On 12 May 2021, the UK Government introduced the snappily titled “Rating (Coronavirus) and Directors Disqualification (Dissolved Companies) Bill”.

As the title of the bill suggests, it seeks to amend the applicability of the directors’ disqualification regime to directors of dissolved companies. A summary of the current regime is summarised in this note on directors’ duties in the context of companies that are (or may become) insolvent.

Currently, in order for the Insolvency Service to take disqualification action against directors of disqualified companies, they first need to make an application to Court to have the company restored.  This time-consuming exercise delays the investigatory action, and is costly, with the costs falling on the public purse. The bill is designed to remove that hurdle, and therefore the time and cost associated with it.

Under the proposed legislation, if the Insolvency Service are satisfied that the conduct of a director of a dissolved company demonstrates that the director is unfit to be concerned in the management of a company, it can seek a disqualification order against that director, without first needing to restore the company.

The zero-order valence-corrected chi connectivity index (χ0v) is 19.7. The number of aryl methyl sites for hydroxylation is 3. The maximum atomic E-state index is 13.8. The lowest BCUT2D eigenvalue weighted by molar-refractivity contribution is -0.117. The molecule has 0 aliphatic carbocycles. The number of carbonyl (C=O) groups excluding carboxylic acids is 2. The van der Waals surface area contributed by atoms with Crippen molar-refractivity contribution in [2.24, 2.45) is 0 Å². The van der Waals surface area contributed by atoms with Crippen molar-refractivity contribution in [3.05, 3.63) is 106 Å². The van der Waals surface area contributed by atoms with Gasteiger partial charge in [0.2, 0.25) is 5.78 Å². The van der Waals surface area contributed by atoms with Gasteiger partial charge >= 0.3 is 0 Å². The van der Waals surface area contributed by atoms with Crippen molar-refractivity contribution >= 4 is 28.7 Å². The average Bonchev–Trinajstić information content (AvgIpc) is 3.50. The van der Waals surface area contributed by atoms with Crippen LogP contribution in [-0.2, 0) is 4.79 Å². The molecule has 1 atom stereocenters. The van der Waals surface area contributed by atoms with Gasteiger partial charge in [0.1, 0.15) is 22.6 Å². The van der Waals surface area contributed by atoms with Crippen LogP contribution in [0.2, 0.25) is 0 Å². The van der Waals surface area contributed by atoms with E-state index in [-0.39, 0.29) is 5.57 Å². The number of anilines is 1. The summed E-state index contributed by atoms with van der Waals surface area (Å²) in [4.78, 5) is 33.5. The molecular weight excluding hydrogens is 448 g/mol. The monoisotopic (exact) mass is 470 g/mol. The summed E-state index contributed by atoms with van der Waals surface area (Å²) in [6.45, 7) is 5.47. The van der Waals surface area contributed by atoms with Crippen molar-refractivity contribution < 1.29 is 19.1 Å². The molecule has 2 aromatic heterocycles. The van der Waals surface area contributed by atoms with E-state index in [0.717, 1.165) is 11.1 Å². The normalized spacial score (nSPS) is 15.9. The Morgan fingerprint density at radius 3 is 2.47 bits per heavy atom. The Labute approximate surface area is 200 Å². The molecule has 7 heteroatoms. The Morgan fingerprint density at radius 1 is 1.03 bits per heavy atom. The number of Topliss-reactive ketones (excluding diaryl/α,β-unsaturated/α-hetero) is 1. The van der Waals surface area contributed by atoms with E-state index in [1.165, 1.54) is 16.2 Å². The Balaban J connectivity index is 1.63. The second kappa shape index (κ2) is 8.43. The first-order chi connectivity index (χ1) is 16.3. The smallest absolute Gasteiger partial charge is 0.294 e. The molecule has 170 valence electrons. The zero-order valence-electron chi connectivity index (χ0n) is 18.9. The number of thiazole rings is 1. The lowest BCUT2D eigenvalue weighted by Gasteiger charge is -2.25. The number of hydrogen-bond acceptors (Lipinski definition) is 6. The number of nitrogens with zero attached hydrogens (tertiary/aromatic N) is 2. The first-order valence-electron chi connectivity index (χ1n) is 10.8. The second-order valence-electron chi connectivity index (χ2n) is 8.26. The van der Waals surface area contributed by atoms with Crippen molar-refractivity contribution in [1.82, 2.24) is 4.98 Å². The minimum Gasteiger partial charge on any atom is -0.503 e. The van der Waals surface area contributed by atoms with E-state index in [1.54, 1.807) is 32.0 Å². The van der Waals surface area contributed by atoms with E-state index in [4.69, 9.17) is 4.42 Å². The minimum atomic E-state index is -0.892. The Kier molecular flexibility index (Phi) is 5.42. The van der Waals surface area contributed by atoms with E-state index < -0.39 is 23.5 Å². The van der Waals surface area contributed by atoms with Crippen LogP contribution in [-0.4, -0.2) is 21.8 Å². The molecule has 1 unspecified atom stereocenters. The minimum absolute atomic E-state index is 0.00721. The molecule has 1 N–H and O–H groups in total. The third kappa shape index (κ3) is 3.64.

A key point to note is that the bill is intended to have retrospective effect i.e. the Insolvency Service could exercise the powers in relation to companies that were dissolved prior to the legislation coming into force. From the explanatory notes that accompany the bill, part of the rationale appears to be that the UK Government wants to target individuals who have inappropriately wound up companies after receiving Bounce Back Loans (presumably having used those loans for the directors’ personal benefit) designed to enable smaller companies to survive the COVID-19 pandemic.

The UK Government also appears concerned that directors of insolvent entities are using the dissolution process as a way of avoiding the cost, but more importantly the scrutiny, that comes with a formal insolvency process. The UK Government also states that the legislation seeks to tackle  phoenixism, whereby directors cause or allow a company to be dissolved with a view to shedding liabilities, only to then incorporate a new company continuing the old company’s business, free of those liabilities.

Directors who use, or have used, the dissolution process for those purposes can therefore expect to find themselves in the cross hairs of the Insolvency Service once the legislation becomes law.

As ever, directors should always be conscious of their duties, particularly in circumstances where the company is or may become insolvent, and take appropriate advice prior to instigating any wind-down or dissolution process.